Oceans of Opportunity

‘P.I.G.’ welding the wet way

'A New Life in the Sea' by Michael LombardiWinter diving here in New England brings three things – 1) mid 30 degree water, 2) good visibility, and 3) more work than I know what to do with. All good problems in one way or another.

We combat the cold with hotwater suits, circulating a steady flow of water over the diver’s body just above body temps. This allows for full workday immersion – typically 6 or more hours of diving in a day. The clear water is a blessing and makes life easy (relatively speaking), and the inundation with projects comes from inshore marine facilities being shutdown for the season…repair time.

This week brought on a sheet pile bulkhead repair project, where numerous holes needed to be patched to prevent washout of the adjacent shore (parking lot in this case). So, bring out the welder. Among the things I love the most about diving professionally is the absolute requirement to be a jack of all trades. While diving is the vehicle to get there – and that alone requires expert level knowledge and in-water intuition – every tasks to be conducted is unique. At times we’re engineers, plumbers, electricians, excavators, demolisher, fabricators, just pure labor, a set of eyes or ears, and on occasion – welders.

Often considered the apex of commercial diving, a good wet welder is worth his weight in gold. My experience in this realm is limited, though I do enjoy the craft. It is actually quite peaceful to play with electricity underwater, focusing on the ever so steady hand, and being patient. Not so easy while fighting the elements. While the clear water helps for certain, welding, even underwater, is done behind a shield for eye protection from arc flash. This is dark, and while settling into a muddy work area, it is easy to silt out – back to working in the blind where touch is now more important than ever…the job at hand takes place at the tip of a 1/8 inch welding rod. In the dark, cold, ebbing and flowing tide, six hours a day for a week of running bead after bead after bead – and still far from a pro.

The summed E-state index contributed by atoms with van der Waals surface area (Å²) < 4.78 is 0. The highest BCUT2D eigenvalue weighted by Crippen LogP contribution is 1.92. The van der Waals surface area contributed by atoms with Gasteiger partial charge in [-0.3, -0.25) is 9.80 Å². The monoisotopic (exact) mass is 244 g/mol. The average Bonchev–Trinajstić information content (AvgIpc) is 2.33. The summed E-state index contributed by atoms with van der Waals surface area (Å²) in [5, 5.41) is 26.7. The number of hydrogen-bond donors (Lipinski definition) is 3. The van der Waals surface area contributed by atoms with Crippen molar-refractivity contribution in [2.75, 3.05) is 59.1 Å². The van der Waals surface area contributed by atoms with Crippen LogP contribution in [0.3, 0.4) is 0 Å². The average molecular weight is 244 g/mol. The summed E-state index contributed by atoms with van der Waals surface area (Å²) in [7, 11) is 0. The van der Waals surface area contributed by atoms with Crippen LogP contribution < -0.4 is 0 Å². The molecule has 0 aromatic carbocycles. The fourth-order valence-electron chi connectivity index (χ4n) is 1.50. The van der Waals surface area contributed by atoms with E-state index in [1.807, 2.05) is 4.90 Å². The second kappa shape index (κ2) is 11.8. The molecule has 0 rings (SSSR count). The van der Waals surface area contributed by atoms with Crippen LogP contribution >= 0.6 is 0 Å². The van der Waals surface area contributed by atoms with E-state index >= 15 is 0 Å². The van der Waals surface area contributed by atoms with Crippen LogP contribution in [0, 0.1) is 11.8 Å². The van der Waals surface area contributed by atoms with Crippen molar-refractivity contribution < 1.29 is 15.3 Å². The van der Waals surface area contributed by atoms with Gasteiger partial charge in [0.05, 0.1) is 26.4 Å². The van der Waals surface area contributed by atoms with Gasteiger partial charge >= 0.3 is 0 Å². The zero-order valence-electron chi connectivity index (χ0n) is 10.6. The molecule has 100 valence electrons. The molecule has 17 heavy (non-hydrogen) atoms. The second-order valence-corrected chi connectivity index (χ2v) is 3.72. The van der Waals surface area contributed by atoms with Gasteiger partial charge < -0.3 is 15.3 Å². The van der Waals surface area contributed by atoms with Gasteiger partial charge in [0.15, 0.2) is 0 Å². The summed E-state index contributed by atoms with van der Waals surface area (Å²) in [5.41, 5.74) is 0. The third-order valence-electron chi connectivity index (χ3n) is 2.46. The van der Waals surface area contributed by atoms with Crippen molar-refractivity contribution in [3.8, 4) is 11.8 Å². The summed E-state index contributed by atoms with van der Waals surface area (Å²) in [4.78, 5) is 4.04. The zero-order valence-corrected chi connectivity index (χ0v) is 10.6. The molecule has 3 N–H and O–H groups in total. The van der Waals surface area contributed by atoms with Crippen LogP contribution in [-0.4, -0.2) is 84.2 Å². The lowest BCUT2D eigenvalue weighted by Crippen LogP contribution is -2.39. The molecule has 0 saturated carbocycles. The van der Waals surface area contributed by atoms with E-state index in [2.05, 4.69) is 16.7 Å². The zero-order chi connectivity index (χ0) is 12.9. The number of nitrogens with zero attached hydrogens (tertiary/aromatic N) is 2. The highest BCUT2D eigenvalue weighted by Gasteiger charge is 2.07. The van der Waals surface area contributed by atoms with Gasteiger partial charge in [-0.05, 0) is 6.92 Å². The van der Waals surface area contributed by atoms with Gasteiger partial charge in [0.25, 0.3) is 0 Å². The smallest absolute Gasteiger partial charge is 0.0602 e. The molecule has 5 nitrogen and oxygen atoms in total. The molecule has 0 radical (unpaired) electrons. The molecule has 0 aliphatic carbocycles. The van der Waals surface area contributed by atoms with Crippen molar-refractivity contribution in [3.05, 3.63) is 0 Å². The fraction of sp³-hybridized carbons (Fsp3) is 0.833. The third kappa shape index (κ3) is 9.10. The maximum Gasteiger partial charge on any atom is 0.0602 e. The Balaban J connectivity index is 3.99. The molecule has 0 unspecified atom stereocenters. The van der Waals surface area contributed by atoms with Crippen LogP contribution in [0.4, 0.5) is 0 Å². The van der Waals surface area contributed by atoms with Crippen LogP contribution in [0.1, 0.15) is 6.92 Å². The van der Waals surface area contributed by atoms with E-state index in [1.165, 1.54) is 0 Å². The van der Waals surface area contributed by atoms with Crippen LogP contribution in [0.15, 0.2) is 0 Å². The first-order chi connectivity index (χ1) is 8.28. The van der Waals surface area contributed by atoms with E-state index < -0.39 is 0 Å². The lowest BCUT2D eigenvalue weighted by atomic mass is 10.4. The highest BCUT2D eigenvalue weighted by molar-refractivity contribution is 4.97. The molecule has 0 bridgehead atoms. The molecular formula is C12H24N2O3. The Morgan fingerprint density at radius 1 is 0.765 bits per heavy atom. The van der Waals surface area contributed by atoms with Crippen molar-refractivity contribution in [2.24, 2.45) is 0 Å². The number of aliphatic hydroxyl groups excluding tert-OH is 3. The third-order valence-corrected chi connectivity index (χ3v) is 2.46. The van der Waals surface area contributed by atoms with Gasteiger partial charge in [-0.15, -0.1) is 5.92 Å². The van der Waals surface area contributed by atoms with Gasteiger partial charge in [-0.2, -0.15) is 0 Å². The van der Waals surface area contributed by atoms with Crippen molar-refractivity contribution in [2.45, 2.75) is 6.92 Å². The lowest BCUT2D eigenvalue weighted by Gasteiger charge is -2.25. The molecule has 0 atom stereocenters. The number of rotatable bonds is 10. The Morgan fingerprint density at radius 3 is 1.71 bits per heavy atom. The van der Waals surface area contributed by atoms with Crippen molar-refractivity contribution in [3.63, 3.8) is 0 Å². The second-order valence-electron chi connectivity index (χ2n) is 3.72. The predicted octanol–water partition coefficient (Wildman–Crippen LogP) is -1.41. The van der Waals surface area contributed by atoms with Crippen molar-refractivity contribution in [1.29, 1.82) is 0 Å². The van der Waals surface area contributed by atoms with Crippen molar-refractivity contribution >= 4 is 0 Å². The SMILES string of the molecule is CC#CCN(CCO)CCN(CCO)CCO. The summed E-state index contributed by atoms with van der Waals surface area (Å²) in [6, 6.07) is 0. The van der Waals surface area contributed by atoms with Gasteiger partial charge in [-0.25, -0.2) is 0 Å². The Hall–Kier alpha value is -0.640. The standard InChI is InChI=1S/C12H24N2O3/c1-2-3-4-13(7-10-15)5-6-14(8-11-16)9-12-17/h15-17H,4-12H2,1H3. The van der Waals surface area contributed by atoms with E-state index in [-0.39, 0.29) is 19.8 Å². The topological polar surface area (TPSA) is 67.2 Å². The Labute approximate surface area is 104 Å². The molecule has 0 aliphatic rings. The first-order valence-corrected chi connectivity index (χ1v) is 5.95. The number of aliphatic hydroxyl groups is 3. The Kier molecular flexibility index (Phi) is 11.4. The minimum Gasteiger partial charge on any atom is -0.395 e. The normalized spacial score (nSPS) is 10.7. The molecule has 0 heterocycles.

The most important lesson in wet welding actually comes from the setup. 180 amps of DC current follow the welding circuit, and it doesn’t take much to learn where you can and can’t be and what you can and can’t touch. Getting electrocuted underwater sounds about as bad as it is. The trick is P.I.G. – Positive Is Ground. Get this backwards and your welding rods just wont burn correctly – and you are apt to getting electrocuted.

A week well spent – good practice in the art of wet welding. Another 30+ hour week in my undersea world and living the life aquatic. Time to move on to the next….

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